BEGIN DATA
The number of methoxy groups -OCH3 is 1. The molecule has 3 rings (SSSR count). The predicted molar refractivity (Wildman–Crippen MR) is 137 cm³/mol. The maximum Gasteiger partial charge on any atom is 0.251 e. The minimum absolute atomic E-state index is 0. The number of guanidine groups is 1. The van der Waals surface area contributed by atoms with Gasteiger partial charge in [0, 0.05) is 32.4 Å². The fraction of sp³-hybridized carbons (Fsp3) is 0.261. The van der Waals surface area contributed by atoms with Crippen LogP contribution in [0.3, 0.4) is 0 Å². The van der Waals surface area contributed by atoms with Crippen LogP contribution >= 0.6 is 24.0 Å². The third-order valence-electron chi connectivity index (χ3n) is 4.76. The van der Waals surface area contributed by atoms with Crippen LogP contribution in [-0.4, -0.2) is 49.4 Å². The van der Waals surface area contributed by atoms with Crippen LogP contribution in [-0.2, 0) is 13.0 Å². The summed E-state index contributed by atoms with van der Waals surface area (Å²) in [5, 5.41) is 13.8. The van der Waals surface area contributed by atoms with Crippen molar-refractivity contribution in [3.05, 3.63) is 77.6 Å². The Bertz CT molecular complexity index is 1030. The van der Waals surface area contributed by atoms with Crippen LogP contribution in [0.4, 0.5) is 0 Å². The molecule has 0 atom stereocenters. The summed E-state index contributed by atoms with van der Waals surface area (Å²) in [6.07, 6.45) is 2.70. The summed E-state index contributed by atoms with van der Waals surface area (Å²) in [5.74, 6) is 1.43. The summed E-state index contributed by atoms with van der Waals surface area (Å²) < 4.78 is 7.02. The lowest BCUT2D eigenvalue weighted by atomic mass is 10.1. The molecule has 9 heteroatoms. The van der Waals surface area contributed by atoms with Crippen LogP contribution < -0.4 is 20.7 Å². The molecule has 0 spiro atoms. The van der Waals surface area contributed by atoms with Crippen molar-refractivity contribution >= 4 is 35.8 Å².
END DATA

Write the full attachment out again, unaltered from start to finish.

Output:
The number of methoxy groups -OCH3 is 1. The molecule has 3 rings (SSSR count). The predicted molar refractivity (Wildman–Crippen MR) is 137 cm³/mol. The maximum Gasteiger partial charge on any atom is 0.251 e. The minimum absolute atomic E-state index is 0. The number of guanidine groups is 1. The van der Waals surface area contributed by atoms with Gasteiger partial charge in [0, 0.05) is 32.4 Å². The fraction of sp³-hybridized carbons (Fsp3) is 0.261. The van der Waals surface area contributed by atoms with Crippen LogP contribution in [0.3, 0.4) is 0 Å². The van der Waals surface area contributed by atoms with Crippen LogP contribution >= 0.6 is 24.0 Å². The third-order valence-electron chi connectivity index (χ3n) is 4.76. The van der Waals surface area contributed by atoms with Crippen LogP contribution in [-0.4, -0.2) is 49.4 Å². The van der Waals surface area contributed by atoms with Crippen LogP contribution in [-0.2, 0) is 13.0 Å². The summed E-state index contributed by atoms with van der Waals surface area (Å²) in [5, 5.41) is 13.8. The van der Waals surface area contributed by atoms with Crippen molar-refractivity contribution in [3.05, 3.63) is 77.6 Å². The Bertz CT molecular complexity index is 1030. The van der Waals surface area contributed by atoms with Crippen LogP contribution in [0.4, 0.5) is 0 Å². The molecule has 0 atom stereocenters. The summed E-state index contributed by atoms with van der Waals surface area (Å²) in [6.07, 6.45) is 2.70. The summed E-state index contributed by atoms with van der Waals surface area (Å²) in [5.74, 6) is 1.43. The summed E-state index contributed by atoms with van der Waals surface area (Å²) < 4.78 is 7.02. The lowest BCUT2D eigenvalue weighted by atomic mass is 10.1. The molecule has 9 heteroatoms. The van der Waals surface area contributed by atoms with Crippen LogP contribution < -0.4 is 20.7 Å². The molecule has 0 spiro atoms. The van der Waals surface area contributed by atoms with Crippen molar-refractivity contribution >= 4 is 35.8 Å².